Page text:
Why You Should Be Worried That Americans Are Buying Fewer Cars
The booming state of auto sales has long been a bright spot in the American economy -- in particular the struggling manufacturing sector. But consumers' appetite for new cars appears to be running out of gas, a trend that comes with potentially worrying implications for the economy as a whole.
Americans bought 1.51 million new cars and trucks in August. With gas still hovering below $2.25 a gallon nationally, that might be considered a healthy number. But its represents a 3.5% slowdown from the 1.57 million purchased last August -- in a year that turned out to be the biggest for auto sales ever.
General Motors, the biggest brand by number of vehicles sold, saw its August sales total tumble 5% to 256,000, as GMC sales dropped 14%. Rival Ford saw an overall drop of nearly 9%, to 213,000. Sales of Ford's popular F-Series pick up trucks slipped 6%, but the company also said sales of Focus and Fusion models both tumbled more than 25%. Toyota Motor's U.S. arm also saw sales decline, by 5%, to 213,000 vehicles.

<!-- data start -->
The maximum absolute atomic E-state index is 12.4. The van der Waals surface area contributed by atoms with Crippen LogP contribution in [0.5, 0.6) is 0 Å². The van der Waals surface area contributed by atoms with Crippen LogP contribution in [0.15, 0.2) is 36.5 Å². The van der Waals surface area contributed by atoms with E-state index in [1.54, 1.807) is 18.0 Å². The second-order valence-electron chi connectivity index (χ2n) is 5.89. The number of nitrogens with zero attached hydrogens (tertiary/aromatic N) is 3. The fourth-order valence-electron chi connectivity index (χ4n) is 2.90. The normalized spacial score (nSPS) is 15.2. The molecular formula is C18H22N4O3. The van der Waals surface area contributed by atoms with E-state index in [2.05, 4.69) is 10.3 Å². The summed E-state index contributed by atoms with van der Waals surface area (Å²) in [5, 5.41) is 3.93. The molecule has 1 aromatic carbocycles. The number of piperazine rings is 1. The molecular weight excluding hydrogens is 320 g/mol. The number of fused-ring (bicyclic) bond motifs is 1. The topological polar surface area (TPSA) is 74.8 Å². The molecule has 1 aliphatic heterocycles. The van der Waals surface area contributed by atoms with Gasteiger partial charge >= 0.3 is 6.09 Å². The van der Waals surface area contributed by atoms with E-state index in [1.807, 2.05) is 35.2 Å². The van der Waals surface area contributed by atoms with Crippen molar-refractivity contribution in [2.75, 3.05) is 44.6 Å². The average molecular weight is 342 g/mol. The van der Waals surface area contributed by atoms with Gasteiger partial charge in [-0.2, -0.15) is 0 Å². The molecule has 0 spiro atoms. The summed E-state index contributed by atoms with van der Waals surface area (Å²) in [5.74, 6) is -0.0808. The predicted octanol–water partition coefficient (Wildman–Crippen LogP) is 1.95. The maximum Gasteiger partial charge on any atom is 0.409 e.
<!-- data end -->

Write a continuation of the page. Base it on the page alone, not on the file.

August marked the third month of 2016 to register a sales decline, according to trade publication Automotive News. That's the represents the worst growth record of any year since the depths of the recession in 2009.
To be sure, the weak numbers are not a complete surprise. Analysts had been forecasting a decline from last year's record pace, in part because automakers have held off offering discounts that can goose short-term sales but also cut into long-term profits, a mistake they made in the run up to the financial crisis nearly a decade ago.
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While overall auto sales for 2016 remain near record highs, and the housing market and stock market investments are strong, fewer Americans purchasing new cars can be an ominous sign for the overall economy. Earlier this summer economists surveyed by The Wall Street Journal cited softening auto sales, along side tepid corporate profits, in pegging the chance of a recession in the next 12 months at about one in five, up from about one in ten a year ago.